The very first person I met when I arrived in London on my three month backpacking trip was one of my roommates at St. Christopher’s Inn. Jason was from Guelph, Canada and we hit it off immediately. He was the first Canadian I had ever met who totally lived up to the stereotype set forth in Strange Brew by ending every single sentence with “eh!” He was twenty years old and drank and smoked heavily.
Did I mention he liked to smoke? His cigarettes of choice were Players, a Canadian brand that grotesquely depicted on the front side of the package what prolonged smoking can do to your teeth and gums. Here in America we figure that a written statement on the back of the pack is good enough. You know – “SURGEON GENERAL’S WARNING: Smoking by Pregnant Women May Result in Fetal Injury, Premature Birth, and Low Birth Weight.” I can only wonder if they use photos of premature babies on cigarette packages in Canada. When you think about it, it’s not a bad idea. Most smokers disregard the written warnings anyway. But put a picture of a dead premature baby on the cover of the pack and people, especially pregnant women, might think twice before lighting up. Maybe those wacky Canadians are onto something. Maybe the Canadian government, who gives free healthcare to all of its citizens, realized that they could spend less money on medical treatment for people with lung cancer, gum disease, and premature babies by scaring the hell out of them with graphic photos of the consequences of smoking.
Nonetheless, none of this seemed to be working for Jason. But then again, Jason didn’t always make the best decisions. When he was 15 he got busted for making $2500 in counterfeit money. I gotta give it to him, making fake money at 15 is quite an accomplishment regardless of how illegal it may be. However, going to the same store three times in one day to make change with his fake money is just plain dumb. So yes, he got caught and was put on one year’s probation along with 40 hours of community service. I can see it now, Jason sitting in a room with a Canadian officer of the law saying to him, “Now Jason, don’t you know counterfeiting is bad, eh? It’s bad! Now run along and be a good boy, eh! And don’t forget your community service, eh!” Once again, I have to go with the Canadians on this one. Here, we just lock kids up in juvenile detention homes with other young aspiring criminals so they can share ideas about new ways to break the law and get away with it. It just doesn’t seem well thought out. Hell, send them back to their parents! It’s probably their fault in the first place that their children are criminals. Better yet, send the parents to lockup. But I’m not sure if that would work either because then you would have bad parents sharing ideas with other bad parents on how to raise bad children. Let’s just hope they’re too old to have children when they get out. But Jason was 20 now and he seemed fine. I can only imagine what he would have been like now if he had been locked up.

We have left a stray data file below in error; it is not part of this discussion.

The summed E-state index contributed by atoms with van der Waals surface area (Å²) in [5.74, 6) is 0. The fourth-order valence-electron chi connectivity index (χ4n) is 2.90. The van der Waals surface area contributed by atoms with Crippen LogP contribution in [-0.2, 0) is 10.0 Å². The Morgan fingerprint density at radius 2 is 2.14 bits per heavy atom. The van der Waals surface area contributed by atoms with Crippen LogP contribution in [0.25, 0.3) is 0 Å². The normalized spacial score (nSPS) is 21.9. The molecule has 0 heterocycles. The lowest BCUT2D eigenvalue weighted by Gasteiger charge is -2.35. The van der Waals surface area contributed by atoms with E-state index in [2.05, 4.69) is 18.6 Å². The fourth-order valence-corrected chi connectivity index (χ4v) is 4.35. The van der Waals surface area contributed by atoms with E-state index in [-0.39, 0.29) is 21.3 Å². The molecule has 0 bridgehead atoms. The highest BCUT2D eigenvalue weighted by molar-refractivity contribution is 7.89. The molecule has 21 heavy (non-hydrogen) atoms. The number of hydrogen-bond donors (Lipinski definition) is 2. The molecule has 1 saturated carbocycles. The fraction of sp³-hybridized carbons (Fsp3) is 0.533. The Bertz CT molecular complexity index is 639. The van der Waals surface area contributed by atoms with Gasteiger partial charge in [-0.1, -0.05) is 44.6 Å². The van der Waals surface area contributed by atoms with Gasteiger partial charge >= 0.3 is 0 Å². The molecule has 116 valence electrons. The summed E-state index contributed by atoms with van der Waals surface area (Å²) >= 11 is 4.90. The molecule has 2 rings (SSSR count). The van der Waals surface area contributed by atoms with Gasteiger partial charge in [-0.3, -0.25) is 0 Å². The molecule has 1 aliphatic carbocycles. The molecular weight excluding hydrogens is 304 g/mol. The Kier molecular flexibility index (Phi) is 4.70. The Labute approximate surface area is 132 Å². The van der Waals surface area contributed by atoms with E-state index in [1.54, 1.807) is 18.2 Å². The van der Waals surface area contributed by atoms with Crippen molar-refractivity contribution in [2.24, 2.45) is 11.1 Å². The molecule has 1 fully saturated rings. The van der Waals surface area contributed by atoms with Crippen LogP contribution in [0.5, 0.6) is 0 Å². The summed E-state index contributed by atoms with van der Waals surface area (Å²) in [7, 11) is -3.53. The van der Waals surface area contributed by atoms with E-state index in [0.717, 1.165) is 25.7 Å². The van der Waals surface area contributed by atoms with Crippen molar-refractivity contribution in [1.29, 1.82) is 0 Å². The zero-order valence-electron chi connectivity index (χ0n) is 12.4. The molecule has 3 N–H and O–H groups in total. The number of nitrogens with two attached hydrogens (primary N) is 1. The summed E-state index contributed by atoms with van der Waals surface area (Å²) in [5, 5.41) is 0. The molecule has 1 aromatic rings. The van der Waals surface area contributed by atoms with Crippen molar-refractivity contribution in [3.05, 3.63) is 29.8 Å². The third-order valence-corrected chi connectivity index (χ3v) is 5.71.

After London, I ended up running into him once again at a hostel in Berlin about a month later. He was completely broke and had more than a month of traveling to do before his scheduled flight back to Canada. But he somehow had enough money for cigarettes. The last time I saw him was in Prague a few days later. He was “living” at the hostel, about to move into a cheap room for rent, and working as a tour guide for Mike’s Bikes until he could make enough money to fly home early. He was down but he wasn’t out. I’m sure he could have called his parents and told them he was robbed and had no money and wanted to come home, but he didn’t. He was going to find a way. And he did. Maybe he had learned something after all when he was 15.